In a 20-year study, active intervention lowered incidence by 43%.

SAN FRANCISCO—New data suggest that group-based lifestyle interventions followed for longer than six years can postpone or prevent development of type 2 diabetes for up to 20 years.

That conclusion is based on data from individuals enrolled in the China Da Qing Diabetes Prevention Trial, which was begun in 1986 and conducted in 33 clinics. Researchers randomly assigned 577 adults with impaired glucose tolerance to one of three lifestyle intervention groups (diet alone, exercise alone, or diet plus exercise) or to a control group. Active intervention over six years led to a 31-46% decreased incidence of diabetes regardless of initial body mass.

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“Lifestyle interventions appear to be a justifiable and necessary public health action, both in developed and developing countries,” said investigator Guangwei Li, MD, a diabetologist at China-Japan Friendship Hospital, in Beijing.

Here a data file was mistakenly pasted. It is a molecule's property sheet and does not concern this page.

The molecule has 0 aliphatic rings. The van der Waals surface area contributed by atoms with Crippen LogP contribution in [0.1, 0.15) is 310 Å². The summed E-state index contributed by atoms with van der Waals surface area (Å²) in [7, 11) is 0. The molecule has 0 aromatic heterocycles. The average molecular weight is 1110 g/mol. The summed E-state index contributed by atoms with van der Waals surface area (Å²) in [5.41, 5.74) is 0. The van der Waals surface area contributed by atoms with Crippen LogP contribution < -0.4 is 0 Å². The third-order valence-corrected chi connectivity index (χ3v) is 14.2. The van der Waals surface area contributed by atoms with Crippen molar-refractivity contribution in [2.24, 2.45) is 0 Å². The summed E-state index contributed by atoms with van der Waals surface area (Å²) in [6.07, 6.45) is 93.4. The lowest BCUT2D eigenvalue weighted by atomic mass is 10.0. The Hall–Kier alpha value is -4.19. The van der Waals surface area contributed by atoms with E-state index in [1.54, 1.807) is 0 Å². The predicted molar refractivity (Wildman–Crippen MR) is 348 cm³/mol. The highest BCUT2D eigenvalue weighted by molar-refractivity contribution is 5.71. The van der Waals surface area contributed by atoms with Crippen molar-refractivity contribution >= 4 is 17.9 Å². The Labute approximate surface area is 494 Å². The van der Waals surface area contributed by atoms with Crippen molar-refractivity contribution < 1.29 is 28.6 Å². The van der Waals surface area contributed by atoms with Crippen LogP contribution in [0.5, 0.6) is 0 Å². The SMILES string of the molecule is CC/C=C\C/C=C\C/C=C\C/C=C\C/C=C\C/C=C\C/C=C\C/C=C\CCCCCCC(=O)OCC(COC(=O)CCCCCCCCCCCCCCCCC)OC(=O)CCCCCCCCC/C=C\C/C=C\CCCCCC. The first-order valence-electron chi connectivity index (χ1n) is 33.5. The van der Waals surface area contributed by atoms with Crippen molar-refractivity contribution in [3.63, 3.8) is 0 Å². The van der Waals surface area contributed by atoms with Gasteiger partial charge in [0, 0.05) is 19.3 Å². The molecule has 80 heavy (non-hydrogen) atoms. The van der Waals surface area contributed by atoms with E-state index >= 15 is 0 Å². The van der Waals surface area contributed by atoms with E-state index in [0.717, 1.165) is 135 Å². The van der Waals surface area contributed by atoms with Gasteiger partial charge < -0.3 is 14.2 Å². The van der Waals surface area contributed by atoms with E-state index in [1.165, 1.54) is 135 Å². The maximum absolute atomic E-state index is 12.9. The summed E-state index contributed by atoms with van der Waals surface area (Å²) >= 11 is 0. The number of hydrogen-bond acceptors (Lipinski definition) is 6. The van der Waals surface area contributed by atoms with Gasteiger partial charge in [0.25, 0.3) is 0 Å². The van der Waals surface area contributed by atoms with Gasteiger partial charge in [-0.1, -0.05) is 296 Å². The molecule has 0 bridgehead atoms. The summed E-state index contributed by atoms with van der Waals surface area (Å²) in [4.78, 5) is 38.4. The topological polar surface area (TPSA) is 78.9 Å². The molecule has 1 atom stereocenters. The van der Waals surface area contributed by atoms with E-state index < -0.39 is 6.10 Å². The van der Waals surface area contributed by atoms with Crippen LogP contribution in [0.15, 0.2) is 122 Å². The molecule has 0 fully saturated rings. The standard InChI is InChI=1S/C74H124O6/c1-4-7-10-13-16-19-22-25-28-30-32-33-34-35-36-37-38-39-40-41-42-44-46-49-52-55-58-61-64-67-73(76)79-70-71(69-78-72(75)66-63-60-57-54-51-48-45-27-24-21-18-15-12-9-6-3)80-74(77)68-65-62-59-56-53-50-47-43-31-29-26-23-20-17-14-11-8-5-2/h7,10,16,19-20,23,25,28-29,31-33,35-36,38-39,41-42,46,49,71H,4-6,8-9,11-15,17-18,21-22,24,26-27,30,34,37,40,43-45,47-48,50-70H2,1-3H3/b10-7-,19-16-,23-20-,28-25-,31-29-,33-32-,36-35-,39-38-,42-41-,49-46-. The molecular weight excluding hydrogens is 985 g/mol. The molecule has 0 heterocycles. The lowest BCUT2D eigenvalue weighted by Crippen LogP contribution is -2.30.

Dr. Li and colleagues conducted a 20-year follow-up study to assess the long-term effects of lifestyle intervention on the subsequent risk of diabetes beyond the period of active intervention. The study also looked at the incidence of CVD events, CVD mortality, and all-cause mortality.

For the primary analyses, the investigators combined the three intervention groups a priori because there were no significant differences in diabetes incidence among the groups during the active intervention phase and because it would have been difficult to demonstrate statistical significance.

Over 20 years of follow-up, diabetes developed in 80% of the intervention group compared with 93% of controls. After adjusting for age and clustering by clinic, the intervention group had a 43% lower incidence, the study found. In addition, participants assigned to the intervention group had a mean of 3.6 fewer years with diabetes.

The investigators, who reported study findings here at the American Diabetes Association annual meeting, observed no significant difference between the combined intervention groups and control group in the risk of CVD events, CVD mortality, or all-cause mortality.

Study findings support the use of lifestyle changes in the prevention of diabetes, Dr. Li said. He emphasized, however, that “whether lifestyle interventions aimed at preventing diabetes also reduce CVD and mortality in patients with impaired glucose tolerance remains uncertain.”